“All the protests I saw throughout this entire process were fairly peaceful. They were peaceful assemblies of individuals,” said Yacoob. “When the tear gassing happened it was later on in the night. I forget the exact time, but the police had asked folks to leave the space and people from the community were staying.”

Sirens went off and there were announcements that tear gas would be used, said Yacoob. Some delegates from Amnesty International helped media personnel who were caught in the tear gas and lying on the ground, he said, adding that when he heard the announcements he and a colleague began moving to the rear of the group of protesters and toward a designated media area.


But it wasn’t enough to escape the wind that picked up some of the gas and sprayed it on their skin.

“Tear gas is not a joke. It doesn’t make you cry as commonly perceived,” he said. “It burns you and it pains you for a really long time.

“So while we were far away, we had burnings on our skin. I woke up the next morning with my face burning, and this is after going back to my hotel and taking a shower. That was the effect on us, and there were folks who were caught in the tear gas full force.”


Yacoob became involved with Amnesty International while a high school student in Queens, N.Y., and received the Ladis Kristof Memorial Fellowship for Organizing and Activism from the group in January 2014. The fellowship allowed him to travel with the group to United Nations hearings in Switzerland this summer and to Ferguson to assist with training in nonviolent action and de-escalation.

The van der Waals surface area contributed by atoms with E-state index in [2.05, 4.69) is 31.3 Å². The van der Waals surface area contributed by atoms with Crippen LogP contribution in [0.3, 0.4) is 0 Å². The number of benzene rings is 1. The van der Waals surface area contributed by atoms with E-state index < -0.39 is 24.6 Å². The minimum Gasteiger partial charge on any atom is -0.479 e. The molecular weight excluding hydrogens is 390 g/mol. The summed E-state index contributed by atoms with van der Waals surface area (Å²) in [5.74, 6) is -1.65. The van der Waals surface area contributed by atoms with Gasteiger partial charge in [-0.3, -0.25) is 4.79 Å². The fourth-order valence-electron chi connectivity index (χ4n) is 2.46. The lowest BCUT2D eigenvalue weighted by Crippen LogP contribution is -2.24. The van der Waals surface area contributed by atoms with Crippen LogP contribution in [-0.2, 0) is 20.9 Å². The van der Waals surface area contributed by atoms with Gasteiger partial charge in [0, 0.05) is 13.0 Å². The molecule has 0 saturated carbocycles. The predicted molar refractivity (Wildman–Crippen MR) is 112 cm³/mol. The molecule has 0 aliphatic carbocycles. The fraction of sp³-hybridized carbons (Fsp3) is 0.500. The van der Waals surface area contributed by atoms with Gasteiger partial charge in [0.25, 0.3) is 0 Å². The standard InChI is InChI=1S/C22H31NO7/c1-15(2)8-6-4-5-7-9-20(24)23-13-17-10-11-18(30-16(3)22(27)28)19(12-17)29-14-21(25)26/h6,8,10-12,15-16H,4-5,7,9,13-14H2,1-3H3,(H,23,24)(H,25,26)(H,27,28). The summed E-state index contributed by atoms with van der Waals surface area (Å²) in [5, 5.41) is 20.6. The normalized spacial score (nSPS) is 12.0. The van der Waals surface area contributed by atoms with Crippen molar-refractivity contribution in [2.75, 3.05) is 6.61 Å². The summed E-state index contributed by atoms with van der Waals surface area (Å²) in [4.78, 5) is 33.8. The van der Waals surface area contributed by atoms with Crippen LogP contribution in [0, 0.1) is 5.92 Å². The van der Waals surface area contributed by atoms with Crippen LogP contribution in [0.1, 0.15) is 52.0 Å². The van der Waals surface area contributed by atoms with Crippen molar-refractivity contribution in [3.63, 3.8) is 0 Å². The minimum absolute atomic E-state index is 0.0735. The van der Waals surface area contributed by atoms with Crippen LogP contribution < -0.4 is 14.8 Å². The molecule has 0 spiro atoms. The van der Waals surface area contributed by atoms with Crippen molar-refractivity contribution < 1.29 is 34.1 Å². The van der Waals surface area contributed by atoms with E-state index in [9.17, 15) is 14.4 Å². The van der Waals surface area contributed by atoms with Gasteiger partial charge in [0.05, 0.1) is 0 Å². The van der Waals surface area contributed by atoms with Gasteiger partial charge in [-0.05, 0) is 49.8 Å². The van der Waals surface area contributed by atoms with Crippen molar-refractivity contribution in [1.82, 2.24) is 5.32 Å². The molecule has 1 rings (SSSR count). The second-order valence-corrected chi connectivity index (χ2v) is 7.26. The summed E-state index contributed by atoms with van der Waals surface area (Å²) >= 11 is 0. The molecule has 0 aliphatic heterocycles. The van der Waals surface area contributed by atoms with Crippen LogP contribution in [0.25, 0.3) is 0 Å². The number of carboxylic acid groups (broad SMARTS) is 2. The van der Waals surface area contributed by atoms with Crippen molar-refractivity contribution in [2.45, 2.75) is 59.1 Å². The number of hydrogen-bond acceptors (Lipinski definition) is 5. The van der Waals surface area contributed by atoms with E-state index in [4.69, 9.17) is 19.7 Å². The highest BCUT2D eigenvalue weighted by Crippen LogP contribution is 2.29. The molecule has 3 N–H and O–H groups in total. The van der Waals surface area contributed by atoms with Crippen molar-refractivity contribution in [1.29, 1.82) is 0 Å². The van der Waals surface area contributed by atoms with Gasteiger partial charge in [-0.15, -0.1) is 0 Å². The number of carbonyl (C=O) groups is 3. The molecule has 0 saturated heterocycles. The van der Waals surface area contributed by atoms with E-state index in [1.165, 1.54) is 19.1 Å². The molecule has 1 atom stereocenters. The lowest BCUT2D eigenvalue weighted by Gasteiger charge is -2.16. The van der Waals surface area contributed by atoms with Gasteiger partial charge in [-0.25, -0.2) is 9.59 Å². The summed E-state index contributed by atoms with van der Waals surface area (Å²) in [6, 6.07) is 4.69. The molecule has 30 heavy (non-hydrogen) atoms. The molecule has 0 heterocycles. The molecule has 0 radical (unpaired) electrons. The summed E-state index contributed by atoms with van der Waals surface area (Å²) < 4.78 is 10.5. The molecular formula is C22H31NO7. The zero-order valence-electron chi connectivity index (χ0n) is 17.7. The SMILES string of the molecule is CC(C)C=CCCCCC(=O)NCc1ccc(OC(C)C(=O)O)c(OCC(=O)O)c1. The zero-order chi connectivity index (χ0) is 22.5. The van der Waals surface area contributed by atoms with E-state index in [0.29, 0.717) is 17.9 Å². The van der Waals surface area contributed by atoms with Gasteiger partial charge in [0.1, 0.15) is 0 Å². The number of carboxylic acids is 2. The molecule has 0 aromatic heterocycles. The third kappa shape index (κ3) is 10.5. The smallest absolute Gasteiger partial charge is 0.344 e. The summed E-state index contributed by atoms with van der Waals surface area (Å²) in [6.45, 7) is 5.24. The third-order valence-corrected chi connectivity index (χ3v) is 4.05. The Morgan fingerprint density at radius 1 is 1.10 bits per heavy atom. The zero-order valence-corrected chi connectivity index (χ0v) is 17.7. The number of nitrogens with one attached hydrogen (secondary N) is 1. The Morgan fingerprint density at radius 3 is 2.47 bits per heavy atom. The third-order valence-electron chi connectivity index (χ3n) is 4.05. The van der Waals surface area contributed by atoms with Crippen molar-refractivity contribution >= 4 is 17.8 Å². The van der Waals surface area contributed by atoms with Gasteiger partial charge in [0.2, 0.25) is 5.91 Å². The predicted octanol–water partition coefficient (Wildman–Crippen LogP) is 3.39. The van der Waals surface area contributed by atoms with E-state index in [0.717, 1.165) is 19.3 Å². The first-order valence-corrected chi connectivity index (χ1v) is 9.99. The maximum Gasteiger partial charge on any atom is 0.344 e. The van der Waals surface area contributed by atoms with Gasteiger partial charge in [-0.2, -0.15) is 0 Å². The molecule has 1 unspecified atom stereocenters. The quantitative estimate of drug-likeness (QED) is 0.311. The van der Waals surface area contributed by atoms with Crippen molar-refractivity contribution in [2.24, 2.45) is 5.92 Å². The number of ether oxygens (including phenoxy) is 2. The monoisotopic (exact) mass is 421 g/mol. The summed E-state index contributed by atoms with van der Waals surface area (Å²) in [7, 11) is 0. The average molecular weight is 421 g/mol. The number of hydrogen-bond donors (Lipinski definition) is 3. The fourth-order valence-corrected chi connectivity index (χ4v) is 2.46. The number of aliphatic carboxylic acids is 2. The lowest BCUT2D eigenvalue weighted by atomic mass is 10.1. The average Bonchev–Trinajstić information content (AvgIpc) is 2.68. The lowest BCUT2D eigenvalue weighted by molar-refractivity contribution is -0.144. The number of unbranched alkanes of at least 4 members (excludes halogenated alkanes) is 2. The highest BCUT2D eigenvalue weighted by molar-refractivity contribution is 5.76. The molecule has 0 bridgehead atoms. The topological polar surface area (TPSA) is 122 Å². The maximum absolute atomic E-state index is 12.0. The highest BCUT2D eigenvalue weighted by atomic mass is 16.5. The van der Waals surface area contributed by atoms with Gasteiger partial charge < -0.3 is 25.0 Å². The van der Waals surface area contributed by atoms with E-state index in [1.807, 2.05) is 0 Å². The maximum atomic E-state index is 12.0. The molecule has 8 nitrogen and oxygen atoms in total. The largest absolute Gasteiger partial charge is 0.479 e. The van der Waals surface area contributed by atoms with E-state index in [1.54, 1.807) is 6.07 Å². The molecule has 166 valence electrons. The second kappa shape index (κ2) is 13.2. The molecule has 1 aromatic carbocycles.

He was also there to collect observations for a report Amnesty International is preparing calling for an investigation into allegations of human rights abuses in Ferguson.


On Aug. 9, Brown was killed after Wilson shot him six times in the St. Louis suburb of Ferguson. The circumstances surrounding the shooting are in dispute and have sparked debate across the country, including on several college campuses, over gun violence, discrimination and police actions.

“Aquib has been a very engaged youth leader within our movement over the last several years,” said Manske. “He has been involved in a number of different projects related to engaging and mobilizing youth activists around the country on the most pressing human rights issues in the world. When Mike Brown was shot, and later when the protests started, it made sense to start a delegation and to have Aquib be a part of it as a representative of the broader youth movement.”

The last Amnesty member in the delegation left Ferguson on Aug. 25 after about two weeks assisting with training in nonviolent protest and continuing the call for investigations into any human rights abuses that may have happened during the shooting and the protests that followed.